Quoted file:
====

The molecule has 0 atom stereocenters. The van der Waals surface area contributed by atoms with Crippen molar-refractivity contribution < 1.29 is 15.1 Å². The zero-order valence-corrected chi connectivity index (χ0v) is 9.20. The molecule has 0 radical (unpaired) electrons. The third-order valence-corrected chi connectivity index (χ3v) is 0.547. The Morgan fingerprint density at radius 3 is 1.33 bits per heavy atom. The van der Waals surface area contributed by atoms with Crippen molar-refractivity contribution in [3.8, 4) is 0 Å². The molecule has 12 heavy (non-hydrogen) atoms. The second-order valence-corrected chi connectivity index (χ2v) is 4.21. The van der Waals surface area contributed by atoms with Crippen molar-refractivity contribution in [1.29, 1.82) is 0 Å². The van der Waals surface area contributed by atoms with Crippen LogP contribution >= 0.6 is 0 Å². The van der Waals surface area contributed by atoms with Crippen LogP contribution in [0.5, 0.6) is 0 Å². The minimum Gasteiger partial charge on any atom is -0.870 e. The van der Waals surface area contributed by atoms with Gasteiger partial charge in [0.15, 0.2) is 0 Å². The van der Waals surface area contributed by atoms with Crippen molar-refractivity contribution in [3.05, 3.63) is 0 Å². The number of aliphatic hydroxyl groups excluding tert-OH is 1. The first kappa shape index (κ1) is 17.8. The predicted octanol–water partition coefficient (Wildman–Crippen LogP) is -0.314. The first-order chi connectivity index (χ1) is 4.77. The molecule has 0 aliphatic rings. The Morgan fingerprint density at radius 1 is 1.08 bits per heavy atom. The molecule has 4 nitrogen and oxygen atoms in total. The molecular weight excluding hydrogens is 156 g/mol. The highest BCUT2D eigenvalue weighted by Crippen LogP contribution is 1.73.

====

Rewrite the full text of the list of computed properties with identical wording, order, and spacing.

The molecule has 0 atom stereocenters. The van der Waals surface area contributed by atoms with Crippen molar-refractivity contribution < 1.29 is 15.1 Å². The zero-order valence-corrected chi connectivity index (χ0v) is 9.20. The molecule has 0 radical (unpaired) electrons. The third-order valence-corrected chi connectivity index (χ3v) is 0.547. The Morgan fingerprint density at radius 3 is 1.33 bits per heavy atom. The van der Waals surface area contributed by atoms with Crippen molar-refractivity contribution in [3.8, 4) is 0 Å². The molecule has 12 heavy (non-hydrogen) atoms. The second-order valence-corrected chi connectivity index (χ2v) is 4.21. The van der Waals surface area contributed by atoms with Crippen molar-refractivity contribution in [1.29, 1.82) is 0 Å². The van der Waals surface area contributed by atoms with Crippen LogP contribution >= 0.6 is 0 Å². The van der Waals surface area contributed by atoms with Crippen LogP contribution in [0.5, 0.6) is 0 Å². The minimum Gasteiger partial charge on any atom is -0.870 e. The van der Waals surface area contributed by atoms with Gasteiger partial charge in [0.15, 0.2) is 0 Å². The van der Waals surface area contributed by atoms with Crippen molar-refractivity contribution in [3.05, 3.63) is 0 Å². The number of aliphatic hydroxyl groups excluding tert-OH is 1. The first kappa shape index (κ1) is 17.8. The predicted octanol–water partition coefficient (Wildman–Crippen LogP) is -0.314. The first-order chi connectivity index (χ1) is 4.77. The molecule has 0 aliphatic rings. The Morgan fingerprint density at radius 1 is 1.08 bits per heavy atom. The molecule has 4 nitrogen and oxygen atoms in total. The molecular weight excluding hydrogens is 156 g/mol. The highest BCUT2D eigenvalue weighted by Crippen LogP contribution is 1.73.